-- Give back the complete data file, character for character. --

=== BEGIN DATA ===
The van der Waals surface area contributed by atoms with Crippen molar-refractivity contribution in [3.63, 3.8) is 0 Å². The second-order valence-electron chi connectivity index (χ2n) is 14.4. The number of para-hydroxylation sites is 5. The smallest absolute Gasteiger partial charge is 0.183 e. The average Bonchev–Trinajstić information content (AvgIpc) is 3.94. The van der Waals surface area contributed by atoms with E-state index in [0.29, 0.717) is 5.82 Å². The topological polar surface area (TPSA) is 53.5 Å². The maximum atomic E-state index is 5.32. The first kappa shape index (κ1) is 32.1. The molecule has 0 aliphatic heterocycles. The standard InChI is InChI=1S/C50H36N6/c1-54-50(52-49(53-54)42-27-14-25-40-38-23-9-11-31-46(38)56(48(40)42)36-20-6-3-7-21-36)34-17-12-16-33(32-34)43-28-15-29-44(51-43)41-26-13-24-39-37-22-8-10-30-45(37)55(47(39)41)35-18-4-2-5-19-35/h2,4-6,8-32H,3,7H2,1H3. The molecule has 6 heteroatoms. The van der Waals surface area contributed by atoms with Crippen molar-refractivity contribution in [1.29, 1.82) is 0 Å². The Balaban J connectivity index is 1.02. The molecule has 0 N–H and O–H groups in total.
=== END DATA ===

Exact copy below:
The van der Waals surface area contributed by atoms with Crippen molar-refractivity contribution in [3.63, 3.8) is 0 Å². The second-order valence-electron chi connectivity index (χ2n) is 14.4. The number of para-hydroxylation sites is 5. The smallest absolute Gasteiger partial charge is 0.183 e. The average Bonchev–Trinajstić information content (AvgIpc) is 3.94. The van der Waals surface area contributed by atoms with E-state index in [0.29, 0.717) is 5.82 Å². The topological polar surface area (TPSA) is 53.5 Å². The maximum atomic E-state index is 5.32. The first kappa shape index (κ1) is 32.1. The molecule has 0 aliphatic heterocycles. The standard InChI is InChI=1S/C50H36N6/c1-54-50(52-49(53-54)42-27-14-25-40-38-23-9-11-31-46(38)56(48(40)42)36-20-6-3-7-21-36)34-17-12-16-33(32-34)43-28-15-29-44(51-43)41-26-13-24-39-37-22-8-10-30-45(37)55(47(39)41)35-18-4-2-5-19-35/h2,4-6,8-32H,3,7H2,1H3. The molecule has 6 heteroatoms. The van der Waals surface area contributed by atoms with Crippen molar-refractivity contribution in [1.29, 1.82) is 0 Å². The Balaban J connectivity index is 1.02. The molecule has 0 N–H and O–H groups in total.